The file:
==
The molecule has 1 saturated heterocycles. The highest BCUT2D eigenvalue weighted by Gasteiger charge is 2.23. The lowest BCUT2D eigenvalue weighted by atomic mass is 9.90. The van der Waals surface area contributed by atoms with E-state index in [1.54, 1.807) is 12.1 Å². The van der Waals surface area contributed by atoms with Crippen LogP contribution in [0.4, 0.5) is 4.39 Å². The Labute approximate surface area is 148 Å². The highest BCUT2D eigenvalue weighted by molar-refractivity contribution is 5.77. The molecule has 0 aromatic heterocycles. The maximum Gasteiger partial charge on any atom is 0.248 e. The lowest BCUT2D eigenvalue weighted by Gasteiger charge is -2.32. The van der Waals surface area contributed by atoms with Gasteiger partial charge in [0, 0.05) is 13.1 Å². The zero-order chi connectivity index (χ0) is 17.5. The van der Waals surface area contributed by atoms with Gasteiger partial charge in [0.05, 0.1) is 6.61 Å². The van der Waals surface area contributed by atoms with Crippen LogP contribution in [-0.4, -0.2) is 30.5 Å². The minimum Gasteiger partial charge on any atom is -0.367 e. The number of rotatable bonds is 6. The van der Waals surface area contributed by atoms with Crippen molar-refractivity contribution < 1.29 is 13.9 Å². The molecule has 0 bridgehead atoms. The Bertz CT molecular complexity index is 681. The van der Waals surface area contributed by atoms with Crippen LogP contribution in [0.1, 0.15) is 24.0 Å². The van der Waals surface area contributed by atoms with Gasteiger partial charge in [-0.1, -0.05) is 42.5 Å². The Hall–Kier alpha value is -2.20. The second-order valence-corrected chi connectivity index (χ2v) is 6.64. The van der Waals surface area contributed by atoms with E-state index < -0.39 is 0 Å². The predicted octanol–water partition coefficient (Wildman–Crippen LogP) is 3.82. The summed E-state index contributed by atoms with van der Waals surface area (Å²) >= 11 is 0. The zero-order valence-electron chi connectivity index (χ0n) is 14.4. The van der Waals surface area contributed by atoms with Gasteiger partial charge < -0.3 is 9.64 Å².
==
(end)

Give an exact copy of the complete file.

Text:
The molecule has 1 saturated heterocycles. The highest BCUT2D eigenvalue weighted by Gasteiger charge is 2.23. The lowest BCUT2D eigenvalue weighted by atomic mass is 9.90. The van der Waals surface area contributed by atoms with E-state index in [1.54, 1.807) is 12.1 Å². The van der Waals surface area contributed by atoms with Crippen LogP contribution in [0.4, 0.5) is 4.39 Å². The Labute approximate surface area is 148 Å². The highest BCUT2D eigenvalue weighted by molar-refractivity contribution is 5.77. The molecule has 0 aromatic heterocycles. The maximum Gasteiger partial charge on any atom is 0.248 e. The lowest BCUT2D eigenvalue weighted by Gasteiger charge is -2.32. The van der Waals surface area contributed by atoms with Gasteiger partial charge in [0, 0.05) is 13.1 Å². The zero-order chi connectivity index (χ0) is 17.5. The van der Waals surface area contributed by atoms with Gasteiger partial charge in [0.05, 0.1) is 6.61 Å². The van der Waals surface area contributed by atoms with Crippen LogP contribution in [-0.4, -0.2) is 30.5 Å². The minimum Gasteiger partial charge on any atom is -0.367 e. The number of rotatable bonds is 6. The van der Waals surface area contributed by atoms with Crippen molar-refractivity contribution < 1.29 is 13.9 Å². The molecule has 0 bridgehead atoms. The Bertz CT molecular complexity index is 681. The van der Waals surface area contributed by atoms with Crippen LogP contribution in [0.1, 0.15) is 24.0 Å². The van der Waals surface area contributed by atoms with Gasteiger partial charge in [-0.1, -0.05) is 42.5 Å². The Hall–Kier alpha value is -2.20. The second-order valence-corrected chi connectivity index (χ2v) is 6.64. The van der Waals surface area contributed by atoms with E-state index < -0.39 is 0 Å². The predicted octanol–water partition coefficient (Wildman–Crippen LogP) is 3.82. The summed E-state index contributed by atoms with van der Waals surface area (Å²) >= 11 is 0. The zero-order valence-electron chi connectivity index (χ0n) is 14.4. The van der Waals surface area contributed by atoms with Gasteiger partial charge < -0.3 is 9.64 Å².